While investors rediscovered the capital markets, bank deposits fell out of favor with households around the globe. Only 42% of new investments went into banks, compared with 63% the year before. In absolute figures, this meant a drop of over EUR 390 billion. As a consequence, growth in deposits declined by two percentage points to 4.3% (share of asset portfolio almost 27%). “Savers finally recognized the signs of the times”, said Kathrin Brandmeir, co-author of the report. “The withdrawal of love for bank deposits, particularly in the “old” industrialized countries, came not a second too early. Because inflation staged a return. Price increases in these countries tripled in 2017 – albeit still on a low level. As a result, losses in purchasing power of bank deposits shot up, too: They are estimated to add up to EUR 400 billion in 2017 alone.”
Debt growth accelerates further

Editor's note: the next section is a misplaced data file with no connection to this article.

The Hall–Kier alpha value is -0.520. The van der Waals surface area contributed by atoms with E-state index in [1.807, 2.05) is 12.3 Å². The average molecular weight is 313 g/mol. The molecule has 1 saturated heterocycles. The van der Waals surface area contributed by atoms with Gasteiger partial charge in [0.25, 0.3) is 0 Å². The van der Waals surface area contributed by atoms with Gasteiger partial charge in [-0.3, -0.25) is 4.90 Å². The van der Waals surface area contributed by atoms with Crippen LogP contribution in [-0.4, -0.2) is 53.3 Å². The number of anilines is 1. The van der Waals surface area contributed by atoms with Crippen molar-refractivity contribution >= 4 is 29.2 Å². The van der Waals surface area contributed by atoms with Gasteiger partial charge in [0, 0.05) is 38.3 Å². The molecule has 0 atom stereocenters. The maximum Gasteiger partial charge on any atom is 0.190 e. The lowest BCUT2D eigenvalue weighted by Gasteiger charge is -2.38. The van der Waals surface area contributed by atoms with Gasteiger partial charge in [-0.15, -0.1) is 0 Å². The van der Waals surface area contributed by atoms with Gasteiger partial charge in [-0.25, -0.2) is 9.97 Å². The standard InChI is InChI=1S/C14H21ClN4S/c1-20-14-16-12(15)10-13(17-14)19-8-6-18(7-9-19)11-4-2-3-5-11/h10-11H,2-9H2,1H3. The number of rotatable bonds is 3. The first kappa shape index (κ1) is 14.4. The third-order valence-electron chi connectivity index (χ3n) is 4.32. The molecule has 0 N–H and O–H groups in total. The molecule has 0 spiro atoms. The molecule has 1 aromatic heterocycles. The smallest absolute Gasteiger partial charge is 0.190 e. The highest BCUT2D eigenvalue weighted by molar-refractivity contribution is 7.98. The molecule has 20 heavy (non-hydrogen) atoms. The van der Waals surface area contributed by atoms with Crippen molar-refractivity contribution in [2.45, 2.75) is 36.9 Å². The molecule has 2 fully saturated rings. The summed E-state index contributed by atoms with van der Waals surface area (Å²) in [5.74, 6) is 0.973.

Worldwide household liabilities rose by 6% in 2017. The growth rate was thus slightly above the previous year's level of 5.5%. In Asia (ex Japan), liability growth moved sideward, however on a high level, declining from 16.5% to 15.8% in 2017, due to the high credit demand in the region’s emerging markets. Thanks to strong economic growth, however, the global debt ratio (liabilities as a percentage of GDP) increased only minimally to 64.3% (Asia ex Japan: 49.2%). These global averages naturally mask huge differences. In some countries, debt levels and dynamics have reached critical figures in the last few years. “In the majority of analyzed countries, private debt dynamics are not worrisome”, commented Michaela Grimm, co-author of the report. “However, in particular in Asia, there are some countries – Thailand, Malaysia, South Korea, and China for example – in which supervisory agencies should monitor the development very closely. In these countries, similarities to the credit excesses before the financial crisis cannot be overlooked.” Despite the strong growth in liabilities, net financial assets i.e. the difference between gross financial assets and debt reached a new global record high of EUR 128.5 trillion at the close of 2017. This represents an increase of 8.3% compared with the previous year.